International Journal of Life science and Pharma Reviews (IJLPR)  
   
 
International Journal of Life science and Pharma Research (IJLPR)
Life Science
Volume 2 Issue 3, July - September 2012    Pages:81-98
In-silico study of herbal compounds (baicalin, curcumin and dronabinol) as novel mao inhibitors for parkinson's disease treatment

Raksha Singh, Navneet Chaturvedi And Vinay Kumar Singh
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DOI: DOI not available
Abstract:
Parkinson disease (PD) is the second most common neurodegenerative disorder. MAO A and MAO B have important functions in the metabolism of neuroactive and vasoactive amines in the central nervous system. Monoamine oxidase inhibitors may limit the rate of dyskinesia relative to levodopa, the standard therapy for motor control of PD. The MAOs site represents a central target for therapeutics of Parkinson's disease and major depressive disorder. Monoamine Oxidase (MAOs) isoforms have amine oxidase domain (IPR001613, IPR002937), we have taken the functional signature part to study their homologues in human genome and successfully hunted 14 isoforms related to this family. Templates were selected with 99% sequence identity for both Mao A and Mao B isoforms. 3D structure of MAO A and MAO B were generated, evaluated and submitted to PMDB database and are available with PMDBID; PM0077964, PM0077935 respectively. Some novel herbal bioactive compounds (Baicalin, Curcumin and Dronabinol) have been reported to be useful in neurodegerative disorders, depression and have antioxidative property. Docking was successfully performed for MAO A and MAO B proteins with Baicalin, Curcumin and Dronabinol bioactive compounds and active site coordination was found to be similar as the template residues involved in binding with experimentally used inhibitors. The residues which are involved in the hydrophobic, cation-pi, pi-pi interaction and hydrogen bonding etc. also representing the similarity with the predicted active sites-1 by using Q-site finder with major interacting surface area. Among these three compounds, most effective compound was found to be Dronabinol as showing minimum Inhibition Constant, Ki and lowest free energy of binding for both models. This knowledge may be important for the development of novel drugs for the treatment of Parkinson disease and other neurodegenrative disorders.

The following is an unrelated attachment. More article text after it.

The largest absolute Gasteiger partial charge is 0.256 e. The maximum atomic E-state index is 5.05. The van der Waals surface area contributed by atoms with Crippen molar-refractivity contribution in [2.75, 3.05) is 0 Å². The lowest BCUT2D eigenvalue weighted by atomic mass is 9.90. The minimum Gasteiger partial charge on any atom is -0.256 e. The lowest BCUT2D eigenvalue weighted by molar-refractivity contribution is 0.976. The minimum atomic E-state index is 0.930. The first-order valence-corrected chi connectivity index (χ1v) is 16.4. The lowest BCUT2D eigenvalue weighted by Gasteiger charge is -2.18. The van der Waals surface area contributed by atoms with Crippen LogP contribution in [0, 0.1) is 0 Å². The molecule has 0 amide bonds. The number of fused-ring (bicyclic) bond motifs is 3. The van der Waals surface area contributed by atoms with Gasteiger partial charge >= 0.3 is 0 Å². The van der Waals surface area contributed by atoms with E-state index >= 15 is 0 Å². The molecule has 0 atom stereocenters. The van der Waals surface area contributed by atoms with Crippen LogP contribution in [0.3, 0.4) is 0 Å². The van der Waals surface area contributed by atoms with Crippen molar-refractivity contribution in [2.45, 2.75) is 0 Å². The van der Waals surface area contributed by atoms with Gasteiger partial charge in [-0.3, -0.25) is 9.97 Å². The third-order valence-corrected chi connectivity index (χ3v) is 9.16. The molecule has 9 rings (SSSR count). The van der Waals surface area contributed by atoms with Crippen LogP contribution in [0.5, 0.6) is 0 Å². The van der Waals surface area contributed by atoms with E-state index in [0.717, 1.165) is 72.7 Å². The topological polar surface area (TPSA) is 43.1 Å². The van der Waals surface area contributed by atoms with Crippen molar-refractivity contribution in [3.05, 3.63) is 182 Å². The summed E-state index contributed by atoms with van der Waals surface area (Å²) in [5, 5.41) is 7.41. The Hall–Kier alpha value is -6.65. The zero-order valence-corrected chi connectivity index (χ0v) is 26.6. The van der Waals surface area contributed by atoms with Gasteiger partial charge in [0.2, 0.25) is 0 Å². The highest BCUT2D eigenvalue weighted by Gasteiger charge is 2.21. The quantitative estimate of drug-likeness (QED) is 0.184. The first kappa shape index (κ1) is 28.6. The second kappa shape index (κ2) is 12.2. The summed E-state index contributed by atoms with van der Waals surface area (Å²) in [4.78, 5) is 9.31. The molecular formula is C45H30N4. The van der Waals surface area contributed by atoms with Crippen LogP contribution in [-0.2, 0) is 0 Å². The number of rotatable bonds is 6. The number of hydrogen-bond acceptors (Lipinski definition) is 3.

Keywords: Neurodegeneration, Parkinson disease, modeling, Monoamine oxidase inhibitors, docking.
 
 
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